Marie Elimbi Moudio ’16 is at home in the machine shop. Its familiar smells — oil, metal, dust — never fail to comfort her. She inhales deeply and thinks, “I’m a mechanical engineer. I make things.”
As a native of Cameroon and a woman, Moudio has embraced an academic discipline and a way of life that defy expectations, both her own and those of others. Her decision to attend MIT at all surprised her family and dashed their hopes that she would study medicine. Once here, she endured a difficult period of trial and error, struggling for focus until she found her home in the Department of Mechanical Engineering (MechE).
“I thought everyone at MIT would be about science all the time. Instead I found strong humanities here and a rich intellectual culture,” Moudio says. “Mechanical engineering attracted me because it gave me the flexibility to delve into a range of things — mechanics, materials, fluid and thermal sciences, and so on. This is liberal arts. It’s a multidisciplinary field that mixes a ton of things.”
Moudio knows she made the right choice, but she’s also aware that things look a little different from Cameroon, where, she says, many people believe that intellectual girls will never marry and there is outright disdain for single women in professions considered “male.” “You’re really pushing it if you study engineering — which is just completely silly,” she says. “I want to show Cameroonian girls that living an academic life does not mean throwing away your future. It means you have the freedom to think in new ways,” she said.
For Moudio, mechanical engineering provided exactly the right path to the future. The creative design process has required she develop complex problem solving skills. She has learned to develop strategies, find solutions, test ideas, and think nimbly. She says such an education is a gift and, for her, carries with it a responsibility.
This is why Moudio knows the path she’s on will lead her home to Cameroon. The lure of cutting-edge American universities and hubs of innovation is enticing, she admits, “but sometimes when you stay away from home too long, you lose touch with what is happening on the ground. Cameroon is where I can be of most help. My skills will be infinitely more valuable there.”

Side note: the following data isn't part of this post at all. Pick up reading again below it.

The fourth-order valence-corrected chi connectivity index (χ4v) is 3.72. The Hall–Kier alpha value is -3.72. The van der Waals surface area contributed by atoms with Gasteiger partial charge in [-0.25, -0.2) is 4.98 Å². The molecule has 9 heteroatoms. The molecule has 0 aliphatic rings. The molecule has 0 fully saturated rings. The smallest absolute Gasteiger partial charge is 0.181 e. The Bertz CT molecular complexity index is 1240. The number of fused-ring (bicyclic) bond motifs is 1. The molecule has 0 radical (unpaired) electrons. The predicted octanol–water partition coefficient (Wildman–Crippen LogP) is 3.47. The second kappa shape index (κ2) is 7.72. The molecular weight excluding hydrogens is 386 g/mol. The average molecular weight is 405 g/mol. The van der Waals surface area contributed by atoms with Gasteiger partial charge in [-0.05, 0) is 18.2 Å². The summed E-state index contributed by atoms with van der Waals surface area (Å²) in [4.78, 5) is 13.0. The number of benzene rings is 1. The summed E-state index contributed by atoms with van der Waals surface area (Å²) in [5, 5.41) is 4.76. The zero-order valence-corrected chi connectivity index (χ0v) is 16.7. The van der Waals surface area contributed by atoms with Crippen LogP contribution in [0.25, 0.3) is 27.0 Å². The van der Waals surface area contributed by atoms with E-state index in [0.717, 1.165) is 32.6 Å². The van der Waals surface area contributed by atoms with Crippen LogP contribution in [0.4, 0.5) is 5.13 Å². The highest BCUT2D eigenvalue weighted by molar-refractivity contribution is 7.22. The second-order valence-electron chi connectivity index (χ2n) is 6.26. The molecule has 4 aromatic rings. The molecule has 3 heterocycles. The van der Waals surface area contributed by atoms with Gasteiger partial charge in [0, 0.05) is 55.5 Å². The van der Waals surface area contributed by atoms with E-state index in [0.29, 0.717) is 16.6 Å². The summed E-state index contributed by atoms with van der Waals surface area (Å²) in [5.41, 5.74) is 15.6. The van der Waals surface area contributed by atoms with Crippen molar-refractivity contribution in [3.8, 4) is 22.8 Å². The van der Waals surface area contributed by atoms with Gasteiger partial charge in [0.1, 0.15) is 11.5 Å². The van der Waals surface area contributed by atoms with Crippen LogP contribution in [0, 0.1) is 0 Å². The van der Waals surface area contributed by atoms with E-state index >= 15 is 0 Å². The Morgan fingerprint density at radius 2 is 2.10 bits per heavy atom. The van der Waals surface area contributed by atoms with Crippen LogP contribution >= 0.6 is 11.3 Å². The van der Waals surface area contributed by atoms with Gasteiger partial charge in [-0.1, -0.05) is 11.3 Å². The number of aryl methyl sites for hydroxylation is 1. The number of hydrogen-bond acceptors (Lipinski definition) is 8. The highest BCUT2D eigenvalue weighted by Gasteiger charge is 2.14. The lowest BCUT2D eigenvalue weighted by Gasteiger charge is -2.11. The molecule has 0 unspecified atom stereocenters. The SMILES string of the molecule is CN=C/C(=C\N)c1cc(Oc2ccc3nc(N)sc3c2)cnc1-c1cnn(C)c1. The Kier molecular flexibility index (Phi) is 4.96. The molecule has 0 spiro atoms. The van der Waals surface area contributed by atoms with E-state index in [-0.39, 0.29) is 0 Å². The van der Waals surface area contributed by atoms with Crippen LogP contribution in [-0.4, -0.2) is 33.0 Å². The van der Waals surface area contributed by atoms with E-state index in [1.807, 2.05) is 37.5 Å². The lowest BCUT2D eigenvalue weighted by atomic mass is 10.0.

She intends to push for innovation in Africa. Her undergraduate research seeks to remedy widespread energy needs in developing countries. She is considering how to make biomass, such as wood and agricultural waste, a more efficient fuel source, and the implications for her homeland are vast.
About 2.5 billion people in developing countries rely heavily on such low-density biomass for over 90 percent of their household energy needs, yet much of it is wasted. In Sub-Saharan Africa and India, for example, 10 exajoules of biomass — nearly 20 percent of the energy needs in developing countries — is lost every year. Moudio and her colleagues seek to optimize the use of torrefaction systems, reactors that heat biomass at a very high temperatures of 250 to 300 degrees Celsius to produce a high-density fuel known as char. Unused biomass becomes an energy source. Small-scale models could one day be used by struggling farmers throughout the world.
Opening new possibilities is something MIT does well, said Moudio. She nearly passed up an admission offer for fear the experience would be narrow but has found just the opposite. The place quickly grew on her — at least once the cultural shock subsided. Her first impression when she arrived on campus — inspired by Simmons Hall, which looked to her like a spaceship — was: “MIT is a weird place.”
But “weird” quickly turned to quirky and charming. She found the student body favored sweatpants. Rather than listening in silence, students blurted out answers and challenged professors during lectures. Early on, she attended a party where people dressed in sheer clothing, as if naked, and rode an elaborate self-constructed merry-go-round. “I was like, ‘How crazy does it get here?’” By the time spring rolled around, she was nonplussed to come across students in superhero costumes during final exams.
Soon Moudio will graduate from MIT able to apply the principles of engineering, physics, and material sciences to the design and production of mechanical systems. She will pursue graduate work, return home, and, like many others before her, quite possibly go on to change the world. But she’ll miss the haunted house that students design with nerdy precision every single year, the robots, unicycles, gliders and countless other contraptions that are among the many sights that now lead her to say, with casual pride: “Only at MIT.”
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